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A mortarman from 81mm Mortar Platoon, Weapons Company, 2nd Battalion, 7th Marine Regiment, here, fast ropes out of one of Marine Medium Helicopter Squadron 165’s CH-46E “Sea Knight” helicopters at Marine Corps Air Ground Combat Center Twentynine Palms, Calif., Sept. 17. The platoon is training to be the Tactical Recovery of Aircraft and Personnel team during their deployment with the 31st Marine Expeditionary Unit.

Photo by Lance Cpl. Justis T. Beauregard

White Knights help 2/7 land where helicopters can’t with Fast Roping

17 Sep 2009 | Lance Cpl. Justis T. Beauregard

Putting Marines on a ship full of pirates, rescuing air crew from a crash in a hostile area and clearing a building full of insurgents from the roof down are all scenarios that use fast roping to help Marines complete their mission.  

Marine Medium Helicopter Squadron 165, the “White Knights,” traveled to Marine Corps Air Ground Combat Center Twentynine Palms, Calif., to help Marines conduct fast rope training, Sept. 17.

Mortarmen from 81mm Mortar Platoon, Weapons Company, 2nd Battalion, 7th Marine Regiment, here, stepped up to the challenge by fast roping from one of the White Knights’ CH-46E “Sea Knight” helicopters.

 “It is a lot of fun to get to work with the grunts,” said Sgt. Christopher D. Johnson, a crew chief with the squadron. “This is where our training really pays off and helps the Marines on the ground.”

Twenty one Marines from 81mm Mortar Platoon fast roped through the rescue hatch of the Sea Knight at a height of about 40 feet.  The Marines started the day with just gloves and kevlar and finished wearing their full combat load, including weapons.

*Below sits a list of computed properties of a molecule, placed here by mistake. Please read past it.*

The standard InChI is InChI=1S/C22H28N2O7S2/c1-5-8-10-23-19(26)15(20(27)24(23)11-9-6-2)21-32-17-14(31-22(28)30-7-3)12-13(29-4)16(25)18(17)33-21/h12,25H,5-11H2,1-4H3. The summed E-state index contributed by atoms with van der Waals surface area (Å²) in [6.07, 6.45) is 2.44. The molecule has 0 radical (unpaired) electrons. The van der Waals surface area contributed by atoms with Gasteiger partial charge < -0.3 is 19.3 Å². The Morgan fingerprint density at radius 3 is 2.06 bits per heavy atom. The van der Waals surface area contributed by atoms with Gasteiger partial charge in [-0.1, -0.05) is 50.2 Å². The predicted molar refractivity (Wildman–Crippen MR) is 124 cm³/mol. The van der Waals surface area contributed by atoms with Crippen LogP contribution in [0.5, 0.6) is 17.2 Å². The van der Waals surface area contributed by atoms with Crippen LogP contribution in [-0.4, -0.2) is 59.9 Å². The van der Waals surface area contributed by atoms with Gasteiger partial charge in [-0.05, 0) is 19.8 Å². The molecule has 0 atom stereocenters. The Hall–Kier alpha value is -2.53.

“Getting on the rope is the hardest part,” said Lance Cpl. Jedediah Stock, a mortorman with the platoon. “I’m excited to do the training today, it is similar to the fast rope training at recruit training, but it is higher and from a helicopter.”

Cpl. Jesse Williams, the Helicopter Rope Suspension Training Master for the platoon, ensures the Sea Knight is at the correct height before the Marines get on the rope, and makes sure each Marine goes down correctly. The HRST Master talks directly to the aircrew through the helicopter’s internal communication system, or signals the crew chiefs to make sure his Marines complete the training safely.

The crew chiefs constantly watch the area around the helicopter that the pilots cannot see, making sure the rope is pulled away from the landing zone and ensuring all the Marines are clear before the helicopter lands.

Although the Marines practiced fast roping recently off the tower at Marine Corps Base Camp Pendleton, Calif., for many it was the first time training with a helicopter.

“There is a big difference between fast roping off a tower and off the helicopter,” said Staff Sgt. Damon J. Yanez, the platoon sergeant.  “This is the closest training the Marines can get to doing the real thing.”

The platoon is training to prepare them to be the Tactical Recovery of Aircraft and Personnel team during their deployment with the 31st Marine Expeditionary Unit in early 2010.

The training also helps the aircrew of the White Knights with their upcoming deployment with the 15th MEU, where they will likely use fast roping to insert Marines onto a ship.

The squadron is also capable of using fast roping to insert Marines in an area where a helicopter can not land, or on top of a building so the Marines can clear the building from the top down, explained Capt. William J. Moran, a pilot with the White Knights.

The training gave the air crew and the 81mm Mortar Platoon the opportunity to combine their individual training to work together on skills they may use during their deployments.

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3rd Marine Aircraft Wing